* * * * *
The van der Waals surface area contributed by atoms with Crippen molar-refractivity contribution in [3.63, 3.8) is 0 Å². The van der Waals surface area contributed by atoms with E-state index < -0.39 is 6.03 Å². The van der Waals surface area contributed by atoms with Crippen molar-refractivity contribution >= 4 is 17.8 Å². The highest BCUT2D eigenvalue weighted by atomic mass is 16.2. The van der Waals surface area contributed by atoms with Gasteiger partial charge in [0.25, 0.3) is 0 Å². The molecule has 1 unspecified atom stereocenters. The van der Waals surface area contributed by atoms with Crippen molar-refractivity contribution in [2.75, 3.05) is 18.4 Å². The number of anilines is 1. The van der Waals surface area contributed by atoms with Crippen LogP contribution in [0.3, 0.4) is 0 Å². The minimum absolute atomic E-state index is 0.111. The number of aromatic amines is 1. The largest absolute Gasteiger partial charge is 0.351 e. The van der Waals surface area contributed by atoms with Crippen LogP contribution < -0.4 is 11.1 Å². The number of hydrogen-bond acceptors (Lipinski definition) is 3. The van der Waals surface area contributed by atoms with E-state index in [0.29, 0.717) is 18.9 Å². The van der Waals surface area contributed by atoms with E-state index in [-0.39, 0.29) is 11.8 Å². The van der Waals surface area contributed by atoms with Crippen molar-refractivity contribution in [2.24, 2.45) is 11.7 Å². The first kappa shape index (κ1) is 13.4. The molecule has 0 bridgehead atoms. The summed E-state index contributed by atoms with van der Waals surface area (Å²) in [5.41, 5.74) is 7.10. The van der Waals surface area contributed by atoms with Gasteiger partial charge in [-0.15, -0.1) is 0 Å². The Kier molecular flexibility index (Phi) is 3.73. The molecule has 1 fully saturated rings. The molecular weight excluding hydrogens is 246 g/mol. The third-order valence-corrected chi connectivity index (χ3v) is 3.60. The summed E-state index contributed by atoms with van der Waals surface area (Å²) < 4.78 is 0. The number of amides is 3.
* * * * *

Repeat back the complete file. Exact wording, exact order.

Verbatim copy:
The van der Waals surface area contributed by atoms with Crippen molar-refractivity contribution in [3.63, 3.8) is 0 Å². The van der Waals surface area contributed by atoms with E-state index < -0.39 is 6.03 Å². The van der Waals surface area contributed by atoms with Crippen molar-refractivity contribution >= 4 is 17.8 Å². The highest BCUT2D eigenvalue weighted by atomic mass is 16.2. The van der Waals surface area contributed by atoms with Gasteiger partial charge in [0.25, 0.3) is 0 Å². The molecule has 1 unspecified atom stereocenters. The van der Waals surface area contributed by atoms with Crippen molar-refractivity contribution in [2.75, 3.05) is 18.4 Å². The number of anilines is 1. The van der Waals surface area contributed by atoms with Crippen LogP contribution in [0.3, 0.4) is 0 Å². The minimum absolute atomic E-state index is 0.111. The number of aromatic amines is 1. The largest absolute Gasteiger partial charge is 0.351 e. The van der Waals surface area contributed by atoms with Crippen LogP contribution < -0.4 is 11.1 Å². The number of hydrogen-bond acceptors (Lipinski definition) is 3. The van der Waals surface area contributed by atoms with E-state index in [0.29, 0.717) is 18.9 Å². The van der Waals surface area contributed by atoms with E-state index in [-0.39, 0.29) is 11.8 Å². The van der Waals surface area contributed by atoms with Crippen molar-refractivity contribution in [2.24, 2.45) is 11.7 Å². The first kappa shape index (κ1) is 13.4. The molecule has 0 bridgehead atoms. The summed E-state index contributed by atoms with van der Waals surface area (Å²) in [5.41, 5.74) is 7.10. The van der Waals surface area contributed by atoms with Gasteiger partial charge in [-0.15, -0.1) is 0 Å². The Kier molecular flexibility index (Phi) is 3.73. The molecule has 1 fully saturated rings. The molecular weight excluding hydrogens is 246 g/mol. The third-order valence-corrected chi connectivity index (χ3v) is 3.60. The summed E-state index contributed by atoms with van der Waals surface area (Å²) < 4.78 is 0. The number of amides is 3.